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Home ▸ Catalog ▸ |Themes & Provenance| ▸ |Military| ▸ |Combat||View Options:  |  |  |   

Ancient Coins Depicting Combat

Gordian III, 29 July 238 - 25 February 244 A.D., Hadrianopolis, Thrace

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Hadrian refounded a Thracian tribal capital, changed its name to Hadrianopolis, developed it, adorned it with monuments, and made it the capital of the Roman province. The city is Edirne, Turkey today. From ancient times, the area around Edirne has been the site of no fewer than 16 major battles or sieges. Military historian John Keegan identifies it as "the most contested spot on the globe" and attributes this to its geographical location. Licinius was defeated there by Constantine I in 323, and Valens was killed by the Goths during the Battle of Adrianople in 378.
RP92734. Bronze AE 25, Varbanov II 3783 (R5), Jurukova Hadrianopolis 581, Lindgren 787, Mionnet Suppl. II 801, CN Online -, BMC Thrace -, SNG Cop -, VF, centered on a tight flan, attractive style, bumps and scratches, central depressions with light spiral marks, weight 9.263 g, maximum diameter 24.8 mm, die axis 45o, Hadrianopolis (Edirne, Turkey) mint, 29 Jul 238 - 25 Feb 244 A.D.; obverse AYT K M ANT ΓOP∆IANOC AV, laureate, draped, and cuirassed bust right, from behind; reverse A∆PIANOΠO,ΛEITΩN (last six letters in exergue), Emperor on horseback galloping right, spear overhead in right hand, reigns in left hand; scarce; $150.00 (132.00)


Aspendos, Pamphylia, c. 465 - 420 B.C.

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In 467 B.C. the Athenian statesman and military commander Cimon, and his fleet of 200 ships, destroyed the Persian navy based at the mouth of the river Eurymedon in a surprise attack. In order to crush to Persian land forces, he tricked the Persians by sending his best fighters ashore wearing the garments of the hostages he had seized earlier. When they saw these men, the Persians thought that they were compatriots freed by the enemy and arranged festivities in celebration. Taking advantage of this, Cimon landed and annihilated the Persians. Aspendos then became a member of the Attic-Delos Maritime league.
GS94008. Silver stater, cf. SNGvA 4482 (arrangement of legs and EΣ varies); SNG BnF 1 (same); SNG Cop 153 (same); BMC Lycia p. 93, 2 ff. (additional symbols on rev.), aVF, struck with a very worn obverse die and a somewhat worn reverse die, weight 10.944 g, maximum diameter 20.7 mm, die axis 0o, Aspendos mint, c. 465 - 420 B.C.; obverse warrior advancing right, wearing crested helmet, couched sword or spear in right hand, round shield on left arm; reverse triskeles of human legs clockwise, E-Σ divided high across field, all within an incuse square; $150.00 (132.00)


Aspendos, Pamphylia, c. 2nd - 1st Century B.C.

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After Alexander took Perga peacefully, Aspendos sent envoys to offer surrender if he would not take the taxes and horses formerly paid as tribute to the Persian king. Agreeing, Alexander went on to Side, leaving a garrison behind. When he learned they had failed to ratify the agreement their own envoys had proposed, Alexander marched to the city. The Aspendians retreated to their acropolis and again sent envoys to sue for peace. This time, however, they had to agree to harsh terms - they would host a Macedonian garrison and pay 100 gold talents and 4,000 horses annually.
GB92207. Bronze AE 12, Lindgren 1075, cf. SNGvA 4583 var. (A-Σ across field), SNG BnF -, SNG Cop -, BMC Lycia -, aVF, green patina, weight 1.607 g, maximum diameter 12.3 mm, die axis 180o, Aspendos mint, 2nd - 1st century B.C.; obverse free horse galloping right, crescent horns up above; reverse ACΠE-N∆IΩN (clockwised from 3:00), slinger standing right, throwing bullet; ex Gerhard Rohde Ancient Coins; very rare; $100.00 (88.00)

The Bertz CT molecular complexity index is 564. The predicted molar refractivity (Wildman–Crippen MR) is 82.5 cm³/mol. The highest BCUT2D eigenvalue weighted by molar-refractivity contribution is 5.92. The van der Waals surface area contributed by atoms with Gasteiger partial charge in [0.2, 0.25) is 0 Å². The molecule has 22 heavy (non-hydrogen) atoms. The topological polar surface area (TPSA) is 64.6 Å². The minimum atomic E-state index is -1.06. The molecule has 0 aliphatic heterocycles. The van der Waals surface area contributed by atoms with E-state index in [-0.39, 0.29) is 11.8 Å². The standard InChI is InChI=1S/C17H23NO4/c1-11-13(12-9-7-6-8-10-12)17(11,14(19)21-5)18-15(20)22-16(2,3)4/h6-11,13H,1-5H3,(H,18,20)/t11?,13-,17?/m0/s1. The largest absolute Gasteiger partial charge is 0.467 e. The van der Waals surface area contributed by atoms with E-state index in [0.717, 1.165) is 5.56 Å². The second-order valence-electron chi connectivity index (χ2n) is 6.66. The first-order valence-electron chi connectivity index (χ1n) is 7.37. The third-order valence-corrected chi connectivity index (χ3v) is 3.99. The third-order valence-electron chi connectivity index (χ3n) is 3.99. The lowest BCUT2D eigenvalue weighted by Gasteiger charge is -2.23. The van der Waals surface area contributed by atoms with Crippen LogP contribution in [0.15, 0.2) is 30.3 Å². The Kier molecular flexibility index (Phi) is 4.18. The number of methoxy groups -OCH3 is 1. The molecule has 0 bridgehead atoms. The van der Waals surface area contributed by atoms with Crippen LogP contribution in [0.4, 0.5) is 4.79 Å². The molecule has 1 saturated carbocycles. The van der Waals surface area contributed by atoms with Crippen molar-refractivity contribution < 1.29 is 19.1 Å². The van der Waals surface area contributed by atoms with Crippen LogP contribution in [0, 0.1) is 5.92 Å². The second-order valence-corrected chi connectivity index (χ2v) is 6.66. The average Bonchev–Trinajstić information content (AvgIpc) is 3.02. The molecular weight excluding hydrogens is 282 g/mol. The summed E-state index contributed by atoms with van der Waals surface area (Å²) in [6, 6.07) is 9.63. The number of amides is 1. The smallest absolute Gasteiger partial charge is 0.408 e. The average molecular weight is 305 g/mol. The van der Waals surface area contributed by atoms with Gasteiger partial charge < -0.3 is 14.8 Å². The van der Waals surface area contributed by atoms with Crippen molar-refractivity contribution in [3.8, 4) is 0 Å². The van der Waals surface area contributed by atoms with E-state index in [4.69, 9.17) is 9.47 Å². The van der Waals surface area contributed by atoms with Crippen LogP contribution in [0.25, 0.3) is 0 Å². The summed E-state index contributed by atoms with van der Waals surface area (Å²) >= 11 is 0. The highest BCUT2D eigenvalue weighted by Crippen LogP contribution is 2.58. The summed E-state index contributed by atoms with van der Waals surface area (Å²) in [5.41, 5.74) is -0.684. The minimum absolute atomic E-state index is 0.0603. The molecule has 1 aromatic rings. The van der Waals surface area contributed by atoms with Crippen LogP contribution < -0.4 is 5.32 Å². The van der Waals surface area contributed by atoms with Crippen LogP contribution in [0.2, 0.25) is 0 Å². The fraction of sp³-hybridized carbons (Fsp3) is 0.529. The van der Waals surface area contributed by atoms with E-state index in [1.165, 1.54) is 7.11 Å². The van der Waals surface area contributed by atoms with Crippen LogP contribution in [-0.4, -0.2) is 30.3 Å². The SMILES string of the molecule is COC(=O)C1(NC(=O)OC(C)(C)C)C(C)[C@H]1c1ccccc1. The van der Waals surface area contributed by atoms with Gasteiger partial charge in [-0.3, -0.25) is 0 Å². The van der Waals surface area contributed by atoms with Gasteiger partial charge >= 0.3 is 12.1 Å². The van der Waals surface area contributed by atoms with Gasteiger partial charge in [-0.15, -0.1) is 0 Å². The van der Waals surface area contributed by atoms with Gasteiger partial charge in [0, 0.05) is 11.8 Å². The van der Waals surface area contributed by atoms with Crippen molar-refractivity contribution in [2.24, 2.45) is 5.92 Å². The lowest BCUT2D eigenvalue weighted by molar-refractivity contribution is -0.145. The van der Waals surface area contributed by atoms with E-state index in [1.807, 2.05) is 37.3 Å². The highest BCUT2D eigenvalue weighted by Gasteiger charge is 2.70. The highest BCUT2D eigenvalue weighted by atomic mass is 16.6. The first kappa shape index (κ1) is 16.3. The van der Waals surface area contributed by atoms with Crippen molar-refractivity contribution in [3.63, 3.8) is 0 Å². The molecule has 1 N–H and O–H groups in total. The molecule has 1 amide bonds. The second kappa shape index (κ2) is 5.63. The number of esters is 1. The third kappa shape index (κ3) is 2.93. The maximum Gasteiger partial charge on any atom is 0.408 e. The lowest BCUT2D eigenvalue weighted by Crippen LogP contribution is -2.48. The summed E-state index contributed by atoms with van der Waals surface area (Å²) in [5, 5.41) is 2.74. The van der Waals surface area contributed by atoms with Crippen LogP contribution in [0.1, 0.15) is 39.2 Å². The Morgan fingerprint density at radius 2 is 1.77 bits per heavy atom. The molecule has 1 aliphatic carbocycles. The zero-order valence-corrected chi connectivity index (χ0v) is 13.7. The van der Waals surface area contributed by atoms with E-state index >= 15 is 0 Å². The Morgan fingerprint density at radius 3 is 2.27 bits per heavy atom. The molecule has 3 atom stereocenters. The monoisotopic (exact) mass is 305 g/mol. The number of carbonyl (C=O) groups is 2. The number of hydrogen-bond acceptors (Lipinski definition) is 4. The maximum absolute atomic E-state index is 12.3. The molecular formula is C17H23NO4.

Thebai, Thessaly, Greece, c. 302 - 286 B.C.

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The famous sanctuary of Protesilaos was about ten miles from Thebai, at Phylake. An oracle had prophesied that the first Greek to walk on the land after stepping off a ship in the Trojan War would be the first to die. Protesilaos was the first who dared to leap ashore when the fleet touched the Troad. After killing four men, Protesilaos was slain by Hector, as prophesied, the first Greek to die.

In the war between Demetrius Poliorcetes and Cassander, in 302 B.C., Thebai was one of the strongholds of Cassander. Thebai and Pelinnaeum are mentioned in 282 B.C. as the only Thessalian cities that did not take part in the Lamian War.
GB87154. Bronze chalkous, BCD Thessaly II 760, Rogers 551, HGC 4 34 (R1), BCD Thessaly I -, aF, dark patina, tight flan, light pitting, weight 2.394 g, maximum diameter 14.5 mm, die axis 0o, Thebai Phthiotides (north of Mikrothivai, Greece) mint, c. 302 - 286 B.C.; obverse head of Demeter right, wearing grain wreath; reverse ΘHBAIΩN, Protesilaos advancing right from the prow of a galley right behind him, wearing military garb, sword in right hand, shield on left arm; rare; $90.00 (79.20)


Syracuse, Sicily, Hieron II, 275 - 215 B.C.

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Hieron II was tyrant and then king of Syracuse, c. 270 to 215 B.C. His rule brought 50 years of peace and prosperity, and Syracuse became one of the most renowned capitals of antiquity. He enlarged the theater and built an immense altar. The literary figure Theocritus and the philosopher Archimedes lived under his rule. After struggling against the Mamertini, he eventually allied with Rome.
GI87391. Bronze hemilitron, Calciati II p. 361, 193 Ds 40; HGC 2 1547 (S); SNG ANS 909 ff. var. (controls); SNG Cop 843 var. (same); BMC Sicily p. 215, 565 ff. var. (same), F, dark patina, tight flan, bumps and marks, corrosion, weight 20.012 g, maximum diameter 26.4 mm, die axis 180o, Syracuse mint, c. 230 - 215 B.C.; obverse laureate head of Hieron left, beardless, conch shell (control symbol) behind; reverse IEPΩNOΣ, cavalryman prancing right, holding couched spear, no control symbols; scarce; $90.00 (79.20)